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One person dead after northeast London house fire



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Contractor Bennett Mikalauskis was building a deck at a northeast London home Tuesday morning when he heard a man coughing and wheezing.

Mikalauskis spotted a man with an oxygen hose hooked up to his nose and holding a phone to his ear in the backyard of the next-door house, where smoke was billowing out.

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“He kept saying, ‘My oxygen is in the house,’ and I kept asking him to come away from the house, it’s on fire, and he’s like, ‘I can’t breathe,’” Mikalauskis said.

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Mikalauskis opened the door to the house and yanked on the hose to see if he could spot the tank, but the house was filled with smoke.

“I didn’t want to go in . . . I heard it fall,” he said of the oxygen tank.

The man, who appeared to have burns on his hands and feet, told Mikalauskis that nobody else was inside, the contractor said, adding a woman pushing a stroller down the street called 911.

London police officers and firefighters stand in the driveway of a home at 1600 Nairn Ave. in London following a fire that killed one person on Tuesday, May 14, 2024. (Derek Ruttan/The London Free Press)

“Then he told me in the driveway as fire trucks were pulling up, ‘My wife’s in the living room,’” Mikalauskis said. “I got really emotional and upset . . . I would have tried to save her, but there’s probably nothing I could have done.”

London fire department platoon chief Colin Shewell said fire crews responded shortly after 8:30 a.m. to a reported structure fire at 1600 Nairn Ave., west of Cheapside Street and Clarke Road, where firefighters found one person outside.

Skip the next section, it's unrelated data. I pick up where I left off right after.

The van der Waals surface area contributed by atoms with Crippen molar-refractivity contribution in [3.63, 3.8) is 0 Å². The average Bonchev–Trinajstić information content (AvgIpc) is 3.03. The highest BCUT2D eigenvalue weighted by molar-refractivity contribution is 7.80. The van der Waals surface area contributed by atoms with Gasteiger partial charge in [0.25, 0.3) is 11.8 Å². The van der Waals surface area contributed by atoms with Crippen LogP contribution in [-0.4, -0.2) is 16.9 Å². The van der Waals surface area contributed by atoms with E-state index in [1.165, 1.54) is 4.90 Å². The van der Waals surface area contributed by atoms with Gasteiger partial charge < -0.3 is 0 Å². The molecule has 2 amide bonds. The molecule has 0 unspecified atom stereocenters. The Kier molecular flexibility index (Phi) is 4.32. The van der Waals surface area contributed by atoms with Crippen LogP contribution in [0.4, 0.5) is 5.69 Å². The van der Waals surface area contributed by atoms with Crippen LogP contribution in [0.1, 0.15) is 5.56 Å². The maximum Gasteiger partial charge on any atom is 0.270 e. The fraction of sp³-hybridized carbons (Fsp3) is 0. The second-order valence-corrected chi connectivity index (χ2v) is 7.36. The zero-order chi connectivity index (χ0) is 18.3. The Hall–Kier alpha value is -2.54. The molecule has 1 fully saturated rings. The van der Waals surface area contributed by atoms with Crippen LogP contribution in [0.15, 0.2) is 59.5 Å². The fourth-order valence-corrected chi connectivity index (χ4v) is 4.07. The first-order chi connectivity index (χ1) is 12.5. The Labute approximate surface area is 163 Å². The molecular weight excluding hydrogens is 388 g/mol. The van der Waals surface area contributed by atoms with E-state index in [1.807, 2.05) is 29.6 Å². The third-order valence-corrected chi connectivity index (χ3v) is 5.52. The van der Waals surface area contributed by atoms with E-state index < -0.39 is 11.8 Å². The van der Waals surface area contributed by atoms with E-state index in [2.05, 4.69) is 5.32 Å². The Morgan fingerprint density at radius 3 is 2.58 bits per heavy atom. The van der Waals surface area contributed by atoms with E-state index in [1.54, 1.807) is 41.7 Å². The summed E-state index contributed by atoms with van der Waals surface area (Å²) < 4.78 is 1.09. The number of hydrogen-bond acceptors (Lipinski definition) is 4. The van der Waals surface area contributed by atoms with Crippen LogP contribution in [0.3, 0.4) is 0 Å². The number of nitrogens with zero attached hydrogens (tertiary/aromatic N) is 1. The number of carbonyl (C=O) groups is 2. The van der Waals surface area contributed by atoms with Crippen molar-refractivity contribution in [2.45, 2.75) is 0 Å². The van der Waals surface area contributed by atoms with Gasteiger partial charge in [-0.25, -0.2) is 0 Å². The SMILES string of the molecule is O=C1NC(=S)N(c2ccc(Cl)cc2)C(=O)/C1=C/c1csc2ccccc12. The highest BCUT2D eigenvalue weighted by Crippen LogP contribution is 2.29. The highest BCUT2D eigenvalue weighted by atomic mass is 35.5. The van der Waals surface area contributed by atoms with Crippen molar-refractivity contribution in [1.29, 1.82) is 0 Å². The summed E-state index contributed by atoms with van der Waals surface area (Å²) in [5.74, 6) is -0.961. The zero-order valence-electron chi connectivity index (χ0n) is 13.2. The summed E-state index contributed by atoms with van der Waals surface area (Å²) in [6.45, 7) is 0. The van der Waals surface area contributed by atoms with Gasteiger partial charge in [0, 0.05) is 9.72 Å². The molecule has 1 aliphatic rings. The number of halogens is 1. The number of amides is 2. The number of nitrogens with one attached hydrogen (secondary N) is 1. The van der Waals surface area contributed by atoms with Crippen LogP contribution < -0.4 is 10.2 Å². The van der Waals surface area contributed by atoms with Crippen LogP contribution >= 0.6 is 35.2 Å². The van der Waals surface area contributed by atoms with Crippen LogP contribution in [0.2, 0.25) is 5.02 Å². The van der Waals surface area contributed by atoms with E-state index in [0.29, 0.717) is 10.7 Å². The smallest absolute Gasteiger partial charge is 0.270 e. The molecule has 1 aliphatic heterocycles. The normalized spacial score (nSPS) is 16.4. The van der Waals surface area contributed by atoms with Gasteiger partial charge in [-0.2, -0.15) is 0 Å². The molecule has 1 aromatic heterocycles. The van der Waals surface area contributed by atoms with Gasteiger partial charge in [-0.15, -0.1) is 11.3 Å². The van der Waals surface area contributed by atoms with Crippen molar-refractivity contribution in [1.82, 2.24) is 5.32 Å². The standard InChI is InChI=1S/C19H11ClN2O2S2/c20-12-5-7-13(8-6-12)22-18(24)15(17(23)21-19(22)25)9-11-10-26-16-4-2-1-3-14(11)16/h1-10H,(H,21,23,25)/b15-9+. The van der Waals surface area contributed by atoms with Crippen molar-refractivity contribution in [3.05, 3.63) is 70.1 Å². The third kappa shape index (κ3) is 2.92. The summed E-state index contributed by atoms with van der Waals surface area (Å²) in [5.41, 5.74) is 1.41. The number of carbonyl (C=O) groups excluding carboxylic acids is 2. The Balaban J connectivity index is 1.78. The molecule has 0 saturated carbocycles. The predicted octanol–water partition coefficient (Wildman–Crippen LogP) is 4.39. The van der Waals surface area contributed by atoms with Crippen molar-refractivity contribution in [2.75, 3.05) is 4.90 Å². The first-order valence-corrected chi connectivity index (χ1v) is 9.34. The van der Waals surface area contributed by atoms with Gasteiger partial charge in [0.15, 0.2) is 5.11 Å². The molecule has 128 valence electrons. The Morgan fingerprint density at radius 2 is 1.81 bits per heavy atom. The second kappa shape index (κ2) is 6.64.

“At that point, they determined there was another individual possibly inside,” Shewell said, adding a deceased person was found on the main floor.

Damage to the house was significant, but it’s too early to determine a cause, he said. “The fire was put out quite quickly by our crews when they got on scene.”

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London police and Ontario’s fire marshal are both assisting in the investigation, as is routine in all cases of fatal or suspicious fires.

Forensic investigators in white suits could be seen taking photographs inside the home, while a drone flew overhead.

Police confirmed one person died and a second was taken to the hospital with unknown injuries.

As of Tuesday afternoon, police hadn’t publicly identified the person who was killed, the second fire fatality of the year in London.

Jeremy Carson, 42, was killed on March 9 when a fire ripped through his six-unit apartment at 33 Becher St., just west of downtown. The blaze destroyed the building and caused an estimated $1.5-million damage. 

Neighbours on Nairn Avenue, a quite street full of longtime residents who own their homes, said a couple in their 70s has lived at the house for more than three decades.

Mikalauskis said the couple’s daughter showed up at the scene and rode in the ambulance with her father. While firefighters began to clear the scene after two hours, the contractor struggled to come to terms with the unexpected tragedy he encountered.

“I asked him, why you didn’t tell me your wife was in there?” Mikalauskis said of the man who escaped the blaze. “He grabbed me by the arm and he was like, ‘Look, I’m just putting this all together. It’s a lot and I’m scared.’”

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